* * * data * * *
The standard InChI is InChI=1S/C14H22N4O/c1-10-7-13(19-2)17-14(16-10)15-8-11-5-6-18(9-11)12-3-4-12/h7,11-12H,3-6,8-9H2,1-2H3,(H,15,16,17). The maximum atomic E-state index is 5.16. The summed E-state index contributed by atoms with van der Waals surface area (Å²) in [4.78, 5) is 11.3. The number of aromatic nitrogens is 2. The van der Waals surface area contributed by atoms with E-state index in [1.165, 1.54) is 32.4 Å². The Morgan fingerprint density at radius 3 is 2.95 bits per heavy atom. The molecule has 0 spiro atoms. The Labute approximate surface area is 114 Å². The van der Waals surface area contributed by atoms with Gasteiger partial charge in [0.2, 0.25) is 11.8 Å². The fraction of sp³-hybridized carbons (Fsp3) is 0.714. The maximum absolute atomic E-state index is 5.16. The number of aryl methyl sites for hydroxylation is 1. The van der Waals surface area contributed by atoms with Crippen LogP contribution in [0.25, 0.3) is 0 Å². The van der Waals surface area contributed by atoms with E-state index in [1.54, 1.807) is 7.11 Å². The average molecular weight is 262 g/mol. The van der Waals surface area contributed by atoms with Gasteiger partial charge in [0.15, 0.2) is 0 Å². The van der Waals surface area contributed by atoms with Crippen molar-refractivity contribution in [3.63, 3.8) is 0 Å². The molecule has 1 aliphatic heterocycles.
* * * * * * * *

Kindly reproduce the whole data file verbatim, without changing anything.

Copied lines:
The standard InChI is InChI=1S/C14H22N4O/c1-10-7-13(19-2)17-14(16-10)15-8-11-5-6-18(9-11)12-3-4-12/h7,11-12H,3-6,8-9H2,1-2H3,(H,15,16,17). The maximum atomic E-state index is 5.16. The summed E-state index contributed by atoms with van der Waals surface area (Å²) in [4.78, 5) is 11.3. The number of aromatic nitrogens is 2. The van der Waals surface area contributed by atoms with E-state index in [1.165, 1.54) is 32.4 Å². The Morgan fingerprint density at radius 3 is 2.95 bits per heavy atom. The molecule has 0 spiro atoms. The Labute approximate surface area is 114 Å². The van der Waals surface area contributed by atoms with Gasteiger partial charge in [0.2, 0.25) is 11.8 Å². The fraction of sp³-hybridized carbons (Fsp3) is 0.714. The maximum absolute atomic E-state index is 5.16. The number of aryl methyl sites for hydroxylation is 1. The van der Waals surface area contributed by atoms with Crippen LogP contribution in [0.25, 0.3) is 0 Å². The van der Waals surface area contributed by atoms with E-state index in [1.54, 1.807) is 7.11 Å². The average molecular weight is 262 g/mol. The van der Waals surface area contributed by atoms with Gasteiger partial charge in [0.15, 0.2) is 0 Å². The van der Waals surface area contributed by atoms with Crippen molar-refractivity contribution in [3.63, 3.8) is 0 Å². The molecule has 1 aliphatic heterocycles.